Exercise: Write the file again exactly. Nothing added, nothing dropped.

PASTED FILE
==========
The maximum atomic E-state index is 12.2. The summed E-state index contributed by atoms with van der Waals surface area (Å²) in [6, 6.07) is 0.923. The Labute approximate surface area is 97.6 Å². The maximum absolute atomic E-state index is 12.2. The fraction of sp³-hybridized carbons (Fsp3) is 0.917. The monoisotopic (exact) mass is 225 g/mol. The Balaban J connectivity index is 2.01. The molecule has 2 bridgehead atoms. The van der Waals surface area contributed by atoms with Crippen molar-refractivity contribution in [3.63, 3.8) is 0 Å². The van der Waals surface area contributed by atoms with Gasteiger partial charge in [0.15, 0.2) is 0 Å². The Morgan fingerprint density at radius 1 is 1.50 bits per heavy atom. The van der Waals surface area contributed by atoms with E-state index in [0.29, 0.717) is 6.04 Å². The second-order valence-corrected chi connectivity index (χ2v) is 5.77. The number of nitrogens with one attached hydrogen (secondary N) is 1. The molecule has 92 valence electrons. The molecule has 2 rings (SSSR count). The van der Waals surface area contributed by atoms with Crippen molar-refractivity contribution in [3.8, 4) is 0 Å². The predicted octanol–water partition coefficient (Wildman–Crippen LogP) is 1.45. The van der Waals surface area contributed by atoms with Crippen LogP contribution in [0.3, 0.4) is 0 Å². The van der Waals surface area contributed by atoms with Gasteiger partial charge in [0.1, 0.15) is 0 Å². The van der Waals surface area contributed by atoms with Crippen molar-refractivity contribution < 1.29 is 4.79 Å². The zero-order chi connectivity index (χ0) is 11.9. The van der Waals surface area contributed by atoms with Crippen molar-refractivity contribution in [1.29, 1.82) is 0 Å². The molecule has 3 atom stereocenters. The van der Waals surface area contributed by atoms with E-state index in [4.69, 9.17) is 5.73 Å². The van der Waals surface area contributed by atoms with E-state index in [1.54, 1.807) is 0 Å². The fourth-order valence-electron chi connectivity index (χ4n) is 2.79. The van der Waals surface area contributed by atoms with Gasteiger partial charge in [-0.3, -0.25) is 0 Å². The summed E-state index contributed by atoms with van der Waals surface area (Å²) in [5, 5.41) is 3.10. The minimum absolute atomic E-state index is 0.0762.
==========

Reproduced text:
The maximum atomic E-state index is 12.2. The summed E-state index contributed by atoms with van der Waals surface area (Å²) in [6, 6.07) is 0.923. The Labute approximate surface area is 97.6 Å². The maximum absolute atomic E-state index is 12.2. The fraction of sp³-hybridized carbons (Fsp3) is 0.917. The monoisotopic (exact) mass is 225 g/mol. The Balaban J connectivity index is 2.01. The molecule has 2 bridgehead atoms. The van der Waals surface area contributed by atoms with Crippen molar-refractivity contribution in [3.63, 3.8) is 0 Å². The van der Waals surface area contributed by atoms with Gasteiger partial charge in [0.15, 0.2) is 0 Å². The Morgan fingerprint density at radius 1 is 1.50 bits per heavy atom. The van der Waals surface area contributed by atoms with E-state index in [0.29, 0.717) is 6.04 Å². The second-order valence-corrected chi connectivity index (χ2v) is 5.77. The number of nitrogens with one attached hydrogen (secondary N) is 1. The molecule has 92 valence electrons. The molecule has 2 rings (SSSR count). The van der Waals surface area contributed by atoms with Crippen molar-refractivity contribution in [3.8, 4) is 0 Å². The predicted octanol–water partition coefficient (Wildman–Crippen LogP) is 1.45. The van der Waals surface area contributed by atoms with Crippen LogP contribution in [0.3, 0.4) is 0 Å². The van der Waals surface area contributed by atoms with Gasteiger partial charge in [0.1, 0.15) is 0 Å². The van der Waals surface area contributed by atoms with Crippen molar-refractivity contribution < 1.29 is 4.79 Å². The zero-order chi connectivity index (χ0) is 11.9. The van der Waals surface area contributed by atoms with Crippen molar-refractivity contribution in [1.29, 1.82) is 0 Å². The molecule has 3 atom stereocenters. The van der Waals surface area contributed by atoms with E-state index in [4.69, 9.17) is 5.73 Å². The van der Waals surface area contributed by atoms with E-state index in [1.54, 1.807) is 0 Å². The fourth-order valence-electron chi connectivity index (χ4n) is 2.79. The van der Waals surface area contributed by atoms with Gasteiger partial charge in [-0.3, -0.25) is 0 Å². The summed E-state index contributed by atoms with van der Waals surface area (Å²) in [5, 5.41) is 3.10. The minimum absolute atomic E-state index is 0.0762.